display.max_rows60This sets the maximum number of rows pandas should output when printing out various output. For example, this value determines whether the repr() for a dataframe prints out fully or just a truncated or summary repr. ‘None’ value means unlimited.
display.min_rows10The numbers of rows to show in a truncated repr (when max_rows is exceeded). Ignored when max_rows is set to None or 0. When set to None, follows the value of max_rows.
display.max_seq_items100when pretty-printing a long sequence, no more then max_seq_items will be printed. If items are omitted, they will be denoted by the addition of “…” to the resulting string. If set to None, the number of items to be printed is unlimited.
display.memory_usageTrueThis specifies if the memory usage of a DataFrame should be displayed when the df.info() method is invoked.
display.multi_sparseTrue“Sparsify” MultiIndex display (don’t display repeated elements in outer levels within groups)
display.notebook_repr_htmlTrueWhen True, IPython notebook will use html representation for pandas objects (if it is available).
display.pprint_nest_depth3Controls the number of nested levels to process when pretty-printing
display.precision6Floating point output precision in terms of number of places after the decimal, for regular formatting as well as scientific notation. Similar to numpy’s precision print option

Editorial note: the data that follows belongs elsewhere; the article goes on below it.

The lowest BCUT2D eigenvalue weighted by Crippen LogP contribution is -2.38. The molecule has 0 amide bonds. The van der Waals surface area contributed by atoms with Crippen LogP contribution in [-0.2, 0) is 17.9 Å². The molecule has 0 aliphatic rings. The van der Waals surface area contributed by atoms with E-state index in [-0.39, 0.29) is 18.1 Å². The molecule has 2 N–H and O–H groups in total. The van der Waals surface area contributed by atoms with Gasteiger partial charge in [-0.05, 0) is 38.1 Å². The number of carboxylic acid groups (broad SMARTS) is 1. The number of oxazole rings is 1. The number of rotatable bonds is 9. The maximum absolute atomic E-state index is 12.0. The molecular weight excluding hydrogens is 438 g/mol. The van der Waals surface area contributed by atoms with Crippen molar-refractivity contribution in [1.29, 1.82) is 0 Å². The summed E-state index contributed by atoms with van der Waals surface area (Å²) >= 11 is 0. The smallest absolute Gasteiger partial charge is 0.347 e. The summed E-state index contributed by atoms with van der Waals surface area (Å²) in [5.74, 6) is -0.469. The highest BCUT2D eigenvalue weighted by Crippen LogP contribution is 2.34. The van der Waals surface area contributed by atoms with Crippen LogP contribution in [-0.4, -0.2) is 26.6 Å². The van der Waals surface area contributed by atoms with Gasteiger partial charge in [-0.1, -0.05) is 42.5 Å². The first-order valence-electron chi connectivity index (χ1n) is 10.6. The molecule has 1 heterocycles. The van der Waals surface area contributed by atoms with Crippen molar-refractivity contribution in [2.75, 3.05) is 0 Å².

display.show_dimensionstruncateWhether to print out dimensions at the end of DataFrame repr. If ‘truncate’ is specified, only print out the dimensions if the frame is truncated (e.g. not display all rows and/or columns)
display.width80Width of the display in characters. In case python/IPython is running in a terminal this can be set to None and pandas will correctly auto-detect the width. Note that the IPython notebook, IPython qtconsole, or IDLE do not run in a terminal and hence it is not possible to correctly detect the width.
display.html.table_schemaFalseWhether to publish a Table Schema representation for frontends that support it.
display.html.border1A border=value attribute is inserted in the <table> tag for the DataFrame HTML repr.
display.html.use_mathjaxTrueWhen True, Jupyter notebook will process table contents using MathJax, rendering mathematical expressions enclosed by the dollar symbol.
io.excel.xls.writerxlwtThe default Excel writer engine for ‘xls’ files.
io.excel.xlsm.writeropenpyxlThe default Excel writer engine for ‘xlsm’ files. Available options: ‘openpyxl’ (the default).
io.excel.xlsx.writeropenpyxlThe default Excel writer engine for ‘xlsx’ files.
io.hdf.default_formatNonedefault format writing format, if None, then put will default to ‘fixed’ and append will default to ‘table’
io.hdf.dropna_tableTruedrop ALL nan rows when appending to a table
io.parquet.engineNoneThe engine to use as a default for parquet reading and writing. If None then try ‘pyarrow’ and ‘fastparquet’
mode.chained_assignmentwarnControls SettingWithCopyWarning: ‘raise’, ‘warn’, or None. Raise an exception, warn, or no action if trying to use chained assignment.
mode.sim_interactiveFalseWhether to simulate interactive mode for purposes of testing.
mode.use_inf_as_naFalseTrue means treat None, NaN, -INF, INF as NA (old way), False means None and NaN are null, but INF, -INF are not NA (new way).
compute.use_bottleneckTrueUse the bottleneck library to accelerate computation if it is installed.
compute.use_numexprTrueUse the numexpr library to accelerate computation if it is installed.